Big cities in the Gilded Age were faced with many problems. Rapidly growing populations raised the need for better sewers, cleaner water, new bridges, more efficient transit, improved schools, and suitable aid for the sick and poor.
Local government officials had a limited resources and personnel to deal with the problems. Many political bosses arose willing to make corrupt deals to address these problems in order to increase their power bases. The people and institutions the bosses controlled were called the political machine.
To maintain power, a boss had to keep voters happy. Most political bosses appealed to the most needy groups, the immigrants. For example, they might open soup kitchens to receive votes. Neighborhood leaders were sometimes given city jobs in return for the loyalty of their constituents.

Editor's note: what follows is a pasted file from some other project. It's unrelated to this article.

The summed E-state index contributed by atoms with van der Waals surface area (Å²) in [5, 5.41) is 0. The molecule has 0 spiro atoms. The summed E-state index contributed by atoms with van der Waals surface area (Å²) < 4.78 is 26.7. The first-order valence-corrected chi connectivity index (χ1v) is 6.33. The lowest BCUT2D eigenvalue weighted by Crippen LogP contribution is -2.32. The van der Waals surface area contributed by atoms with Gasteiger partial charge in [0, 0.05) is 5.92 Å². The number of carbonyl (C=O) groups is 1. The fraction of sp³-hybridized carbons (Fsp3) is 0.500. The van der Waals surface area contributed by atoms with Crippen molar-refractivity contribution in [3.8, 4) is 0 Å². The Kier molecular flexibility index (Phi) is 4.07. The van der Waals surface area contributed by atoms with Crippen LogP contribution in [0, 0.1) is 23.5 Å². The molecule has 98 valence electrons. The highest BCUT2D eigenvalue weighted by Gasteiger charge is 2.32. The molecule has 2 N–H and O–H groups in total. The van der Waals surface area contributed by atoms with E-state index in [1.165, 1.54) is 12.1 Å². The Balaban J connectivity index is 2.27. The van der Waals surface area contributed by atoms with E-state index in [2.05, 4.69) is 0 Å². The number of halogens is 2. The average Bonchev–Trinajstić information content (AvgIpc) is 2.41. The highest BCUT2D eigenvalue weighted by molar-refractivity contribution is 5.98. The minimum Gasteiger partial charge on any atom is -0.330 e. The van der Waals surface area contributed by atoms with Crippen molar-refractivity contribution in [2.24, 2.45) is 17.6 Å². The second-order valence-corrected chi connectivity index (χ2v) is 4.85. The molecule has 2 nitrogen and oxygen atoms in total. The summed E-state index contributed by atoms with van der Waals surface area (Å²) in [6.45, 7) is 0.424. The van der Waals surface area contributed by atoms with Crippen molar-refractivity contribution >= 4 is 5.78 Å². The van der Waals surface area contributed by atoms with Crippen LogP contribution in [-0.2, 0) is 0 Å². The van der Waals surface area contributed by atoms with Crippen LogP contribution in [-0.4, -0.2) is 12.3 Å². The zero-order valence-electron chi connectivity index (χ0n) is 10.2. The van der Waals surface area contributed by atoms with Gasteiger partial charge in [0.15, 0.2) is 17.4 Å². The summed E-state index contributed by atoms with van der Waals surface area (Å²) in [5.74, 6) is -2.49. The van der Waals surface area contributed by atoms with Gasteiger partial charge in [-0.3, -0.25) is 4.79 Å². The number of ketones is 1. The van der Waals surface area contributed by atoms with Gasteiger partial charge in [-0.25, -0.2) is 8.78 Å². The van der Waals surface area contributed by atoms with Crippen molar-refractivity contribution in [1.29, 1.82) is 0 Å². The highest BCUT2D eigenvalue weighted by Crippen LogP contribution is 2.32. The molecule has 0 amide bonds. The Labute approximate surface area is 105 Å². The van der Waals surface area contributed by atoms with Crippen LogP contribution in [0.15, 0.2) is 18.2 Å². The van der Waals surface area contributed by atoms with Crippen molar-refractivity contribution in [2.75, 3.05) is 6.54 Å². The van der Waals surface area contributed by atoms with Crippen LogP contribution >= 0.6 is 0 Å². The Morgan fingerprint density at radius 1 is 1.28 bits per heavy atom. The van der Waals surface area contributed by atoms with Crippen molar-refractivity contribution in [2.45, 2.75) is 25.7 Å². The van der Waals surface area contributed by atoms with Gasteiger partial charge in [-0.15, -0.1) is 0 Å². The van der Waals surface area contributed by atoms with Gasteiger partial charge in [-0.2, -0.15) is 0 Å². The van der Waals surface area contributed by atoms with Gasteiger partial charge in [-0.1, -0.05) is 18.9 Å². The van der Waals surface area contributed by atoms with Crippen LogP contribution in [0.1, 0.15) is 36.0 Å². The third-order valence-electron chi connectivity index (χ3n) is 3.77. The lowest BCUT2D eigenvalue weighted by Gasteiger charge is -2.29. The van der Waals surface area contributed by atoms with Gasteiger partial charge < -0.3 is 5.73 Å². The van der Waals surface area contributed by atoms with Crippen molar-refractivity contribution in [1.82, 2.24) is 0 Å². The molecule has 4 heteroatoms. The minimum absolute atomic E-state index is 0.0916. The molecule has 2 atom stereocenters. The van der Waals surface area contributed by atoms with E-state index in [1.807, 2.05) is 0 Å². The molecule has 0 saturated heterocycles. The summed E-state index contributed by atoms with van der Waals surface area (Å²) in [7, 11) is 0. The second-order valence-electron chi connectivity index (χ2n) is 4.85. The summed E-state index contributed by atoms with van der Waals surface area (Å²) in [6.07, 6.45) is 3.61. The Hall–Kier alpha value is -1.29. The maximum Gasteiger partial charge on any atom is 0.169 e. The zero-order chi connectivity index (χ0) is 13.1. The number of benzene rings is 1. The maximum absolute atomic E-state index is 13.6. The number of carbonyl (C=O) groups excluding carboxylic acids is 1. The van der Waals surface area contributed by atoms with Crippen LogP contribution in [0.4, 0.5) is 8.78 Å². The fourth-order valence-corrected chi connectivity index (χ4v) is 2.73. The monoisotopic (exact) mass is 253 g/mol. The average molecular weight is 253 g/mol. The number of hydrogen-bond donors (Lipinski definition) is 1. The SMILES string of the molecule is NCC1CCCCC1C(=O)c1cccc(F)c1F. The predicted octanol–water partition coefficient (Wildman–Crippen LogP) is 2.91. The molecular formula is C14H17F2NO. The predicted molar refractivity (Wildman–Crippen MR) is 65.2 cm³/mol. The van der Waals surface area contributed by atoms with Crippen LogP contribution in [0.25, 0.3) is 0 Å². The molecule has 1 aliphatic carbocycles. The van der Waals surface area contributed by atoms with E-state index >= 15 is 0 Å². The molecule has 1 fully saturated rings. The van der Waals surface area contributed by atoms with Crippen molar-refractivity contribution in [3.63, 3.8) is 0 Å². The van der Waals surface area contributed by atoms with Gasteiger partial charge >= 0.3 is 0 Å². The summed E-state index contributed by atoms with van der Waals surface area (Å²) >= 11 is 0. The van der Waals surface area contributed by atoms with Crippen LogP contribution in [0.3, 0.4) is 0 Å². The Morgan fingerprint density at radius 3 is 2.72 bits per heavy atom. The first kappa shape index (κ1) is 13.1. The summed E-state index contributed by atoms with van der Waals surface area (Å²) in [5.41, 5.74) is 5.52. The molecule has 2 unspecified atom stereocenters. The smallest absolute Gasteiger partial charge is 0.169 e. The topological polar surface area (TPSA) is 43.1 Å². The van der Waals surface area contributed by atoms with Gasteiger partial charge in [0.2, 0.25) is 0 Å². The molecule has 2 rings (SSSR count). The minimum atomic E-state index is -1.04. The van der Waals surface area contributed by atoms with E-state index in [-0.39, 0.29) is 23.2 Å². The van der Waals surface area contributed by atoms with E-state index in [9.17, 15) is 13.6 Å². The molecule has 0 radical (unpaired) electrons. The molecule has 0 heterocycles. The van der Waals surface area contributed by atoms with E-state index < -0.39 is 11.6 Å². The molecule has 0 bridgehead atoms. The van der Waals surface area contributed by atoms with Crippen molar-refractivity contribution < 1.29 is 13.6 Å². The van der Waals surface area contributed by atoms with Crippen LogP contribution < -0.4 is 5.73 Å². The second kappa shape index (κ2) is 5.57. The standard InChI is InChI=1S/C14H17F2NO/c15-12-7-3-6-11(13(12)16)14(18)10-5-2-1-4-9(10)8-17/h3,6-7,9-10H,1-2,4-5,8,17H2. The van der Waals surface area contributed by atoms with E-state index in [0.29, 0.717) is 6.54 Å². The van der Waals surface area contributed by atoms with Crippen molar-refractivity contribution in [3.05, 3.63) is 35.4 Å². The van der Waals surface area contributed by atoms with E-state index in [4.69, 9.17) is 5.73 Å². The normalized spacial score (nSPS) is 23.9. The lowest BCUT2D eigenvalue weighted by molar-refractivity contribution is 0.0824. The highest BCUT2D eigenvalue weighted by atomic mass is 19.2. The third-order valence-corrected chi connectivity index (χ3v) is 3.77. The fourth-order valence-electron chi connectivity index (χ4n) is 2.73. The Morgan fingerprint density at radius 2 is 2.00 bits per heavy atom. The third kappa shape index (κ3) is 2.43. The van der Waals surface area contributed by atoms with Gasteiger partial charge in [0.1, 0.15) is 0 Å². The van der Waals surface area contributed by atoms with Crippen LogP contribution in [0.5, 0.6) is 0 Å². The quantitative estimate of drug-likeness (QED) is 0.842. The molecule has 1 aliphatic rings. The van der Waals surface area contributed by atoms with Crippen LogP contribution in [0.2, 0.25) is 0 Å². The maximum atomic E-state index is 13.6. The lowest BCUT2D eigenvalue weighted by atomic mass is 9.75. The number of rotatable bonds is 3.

Bosses also had to satisfy big business. The political machines offered lucrative contracts for construction of factories or public works. In return, these industries would invest money back into keeping the political machine in office. Bringing diverse interests together in a large city required great political skill.
Many political machines broke their own laws to achieve their goals. They awarded contracts to illegal gambling and prostitution rings. City officials often benefited from profits from these unlawful enterprises, as well as from public tax money and bribes.
Voter fraud was also widespread. Registered voter lists might include many phony names. Members of the machine would "vote early and often," traveling among polling stations to place illegal votes.
Source: Corruption Runs Wild
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